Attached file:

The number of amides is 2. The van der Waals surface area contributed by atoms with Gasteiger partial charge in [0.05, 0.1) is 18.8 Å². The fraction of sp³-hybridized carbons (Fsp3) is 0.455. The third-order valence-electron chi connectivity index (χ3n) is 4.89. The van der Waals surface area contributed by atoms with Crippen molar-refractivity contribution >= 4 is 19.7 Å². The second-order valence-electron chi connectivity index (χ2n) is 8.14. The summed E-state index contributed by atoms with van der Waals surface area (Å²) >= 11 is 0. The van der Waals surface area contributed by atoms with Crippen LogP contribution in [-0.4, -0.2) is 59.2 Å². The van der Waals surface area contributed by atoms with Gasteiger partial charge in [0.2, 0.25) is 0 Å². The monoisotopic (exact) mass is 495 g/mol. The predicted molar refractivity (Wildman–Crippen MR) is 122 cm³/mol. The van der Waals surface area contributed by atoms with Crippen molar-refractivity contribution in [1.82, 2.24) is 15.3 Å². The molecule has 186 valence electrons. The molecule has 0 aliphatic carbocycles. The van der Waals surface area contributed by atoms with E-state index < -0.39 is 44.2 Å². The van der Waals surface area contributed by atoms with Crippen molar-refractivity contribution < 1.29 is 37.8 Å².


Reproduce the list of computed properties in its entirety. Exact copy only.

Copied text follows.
The number of amides is 2. The van der Waals surface area contributed by atoms with Gasteiger partial charge in [0.05, 0.1) is 18.8 Å². The fraction of sp³-hybridized carbons (Fsp3) is 0.455. The third-order valence-electron chi connectivity index (χ3n) is 4.89. The van der Waals surface area contributed by atoms with Crippen molar-refractivity contribution >= 4 is 19.7 Å². The second-order valence-electron chi connectivity index (χ2n) is 8.14. The summed E-state index contributed by atoms with van der Waals surface area (Å²) >= 11 is 0. The van der Waals surface area contributed by atoms with Crippen LogP contribution in [-0.4, -0.2) is 59.2 Å². The van der Waals surface area contributed by atoms with Gasteiger partial charge in [0.2, 0.25) is 0 Å². The monoisotopic (exact) mass is 495 g/mol. The predicted molar refractivity (Wildman–Crippen MR) is 122 cm³/mol. The van der Waals surface area contributed by atoms with Crippen molar-refractivity contribution in [1.82, 2.24) is 15.3 Å². The molecule has 186 valence electrons. The molecule has 0 aliphatic carbocycles. The van der Waals surface area contributed by atoms with E-state index < -0.39 is 44.2 Å². The van der Waals surface area contributed by atoms with Crippen molar-refractivity contribution < 1.29 is 37.8 Å².